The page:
If you rewind a bit through the history of American automobiles, you might discover something about those first cars that wouldn’t fly today. Well, it didn’t really fly then, either, but that was before Virgil Exner.
Early American cars were quite literally boxes on wheels. Everything about them was square. They were tall, bulky, not particularly aerodynamic, and definitely not sexy. Virgil M. Exner changed the course of history with his innovative car design, taking production cars to an entirely new level with his application of industrial design to the automotive world. The result would change automotive styling forever.
Who Was Virgil Exner?
Virgil M. Exner was born in Ann Arbor, Michigan on September 9, 1909. He was adopted by George W. and Iva Exner, and attended Buchanan High School, where his interest in art led him to study the subject at the University of Notre Dame. Lacking the funding to continue his academic career, he dropped out after just two years to work as an art assistant at local firm Advertising Artists.
It’s often said that the connection you make early in your career are some of the most important of your life, and that’s definitely true for Exner. He began working on the Studebaker advertising account, creating sketches and drawings for the manufacturer’s catalogs.
His work gained the attention of Harley Earl, who was leading the new Art and Colour Section at General Motors. By age 30, he was named Chief Designer of Pontiac Studios and had a bright future in the field of automotive design, which was starting to gain traction under Earl.
On the other hand, an industrial designer by the name of Raymond Loewy was intent on adding Exner to his design firm staff. Loewy offered to double his salary, and Exner became a staff member of Loewy and Associates, working on World War II automobile design before being assigned to work on the Studebaker account.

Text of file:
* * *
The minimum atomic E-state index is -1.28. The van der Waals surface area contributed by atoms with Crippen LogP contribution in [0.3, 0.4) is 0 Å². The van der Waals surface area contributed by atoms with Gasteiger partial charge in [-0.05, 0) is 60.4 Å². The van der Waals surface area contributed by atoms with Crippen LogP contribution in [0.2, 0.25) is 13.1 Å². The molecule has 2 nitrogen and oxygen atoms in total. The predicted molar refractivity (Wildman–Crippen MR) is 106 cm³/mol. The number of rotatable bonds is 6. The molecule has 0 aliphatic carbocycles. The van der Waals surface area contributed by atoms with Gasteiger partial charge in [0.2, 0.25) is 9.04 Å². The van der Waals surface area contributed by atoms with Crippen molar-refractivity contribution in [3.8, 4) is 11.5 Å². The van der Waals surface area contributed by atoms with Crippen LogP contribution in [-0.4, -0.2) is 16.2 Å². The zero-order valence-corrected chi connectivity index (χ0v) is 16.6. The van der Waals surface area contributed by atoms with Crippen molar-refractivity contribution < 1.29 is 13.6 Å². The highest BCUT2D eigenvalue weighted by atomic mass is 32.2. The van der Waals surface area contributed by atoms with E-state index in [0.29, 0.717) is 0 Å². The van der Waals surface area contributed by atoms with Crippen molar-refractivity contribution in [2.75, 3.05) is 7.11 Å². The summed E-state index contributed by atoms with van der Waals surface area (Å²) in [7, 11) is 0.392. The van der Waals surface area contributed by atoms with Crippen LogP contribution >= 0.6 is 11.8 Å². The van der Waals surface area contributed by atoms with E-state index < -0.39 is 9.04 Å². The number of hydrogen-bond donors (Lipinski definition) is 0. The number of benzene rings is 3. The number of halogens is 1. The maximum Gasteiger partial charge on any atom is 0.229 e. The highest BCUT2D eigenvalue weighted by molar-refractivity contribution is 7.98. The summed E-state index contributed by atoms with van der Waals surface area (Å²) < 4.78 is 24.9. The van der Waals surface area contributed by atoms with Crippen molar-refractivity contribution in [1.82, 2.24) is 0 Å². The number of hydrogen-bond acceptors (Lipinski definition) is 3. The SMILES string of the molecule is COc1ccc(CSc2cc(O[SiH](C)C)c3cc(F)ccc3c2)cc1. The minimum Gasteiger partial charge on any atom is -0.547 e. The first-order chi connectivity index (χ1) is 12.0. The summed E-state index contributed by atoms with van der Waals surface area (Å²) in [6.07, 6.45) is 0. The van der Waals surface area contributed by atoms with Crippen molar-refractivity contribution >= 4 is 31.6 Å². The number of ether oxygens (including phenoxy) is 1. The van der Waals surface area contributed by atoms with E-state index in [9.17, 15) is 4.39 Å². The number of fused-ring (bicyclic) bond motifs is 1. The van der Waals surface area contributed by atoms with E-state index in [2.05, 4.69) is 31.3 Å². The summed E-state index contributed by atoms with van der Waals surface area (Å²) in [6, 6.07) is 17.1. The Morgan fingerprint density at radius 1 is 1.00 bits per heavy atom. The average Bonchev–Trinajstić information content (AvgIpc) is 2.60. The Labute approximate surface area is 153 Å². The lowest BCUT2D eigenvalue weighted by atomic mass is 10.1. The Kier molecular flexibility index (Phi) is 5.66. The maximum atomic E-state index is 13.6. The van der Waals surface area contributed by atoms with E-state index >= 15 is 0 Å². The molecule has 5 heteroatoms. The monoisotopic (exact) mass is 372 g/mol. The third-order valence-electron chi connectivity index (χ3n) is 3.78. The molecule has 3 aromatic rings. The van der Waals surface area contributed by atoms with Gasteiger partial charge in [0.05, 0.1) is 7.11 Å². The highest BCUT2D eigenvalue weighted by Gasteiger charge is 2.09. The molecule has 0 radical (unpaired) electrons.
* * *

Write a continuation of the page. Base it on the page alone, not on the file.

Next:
Reunited with his former star client in a new capacity, Virgil Exner gained the approval of Studebaker, but his employer was less enthused about his design work. Despite working on the new Champion, Commander, and President models, Raymond Loewy fired the designer in 1944.
Design In Demand
With his connections in the world of automotive design, Virgil Exner landed on his feet after his dismissal from Loewy & Associates. He was hired directly by Studebaker and moved to South Bend, Indiana to officially join the brand as Chief of Styling.
Throughout his years with Loewy, engineering executives at Studebaker had encouraged Exner to keep his own files of car designs, and now it was time to let his talent shine. Most experts agree today that Exner was the official designer for the nationally hailed 1947 Studebaker Starlight coupe, along with the 1948 and 1949 models. However, all of the credit at the time went to Raymond Loewy’s design firm, as his name had greater star power when it came to marketing the new vehicle.
In 1949, it became obvious that Raymond Loewy’s ego and Virgil Exner were incompatible as colleagues, and Roy Cole, engineering vice president at Studebaker, personally introduced Virgil Exner to his contacts at the Chrysler Corporation.
The “Forward Look”
Chrysler was suffering a bit of a crisis regarding its appearance when Virgil Exner came on board. The manufacturer’s prior process of designing by committee had resulted in the brand being universally acknowledged as unappealing, aesthetically speaking. Determined not to lose the brand over this new-fangled concept of styling, a design studio was created, and Virgil Exner was put in charge of it.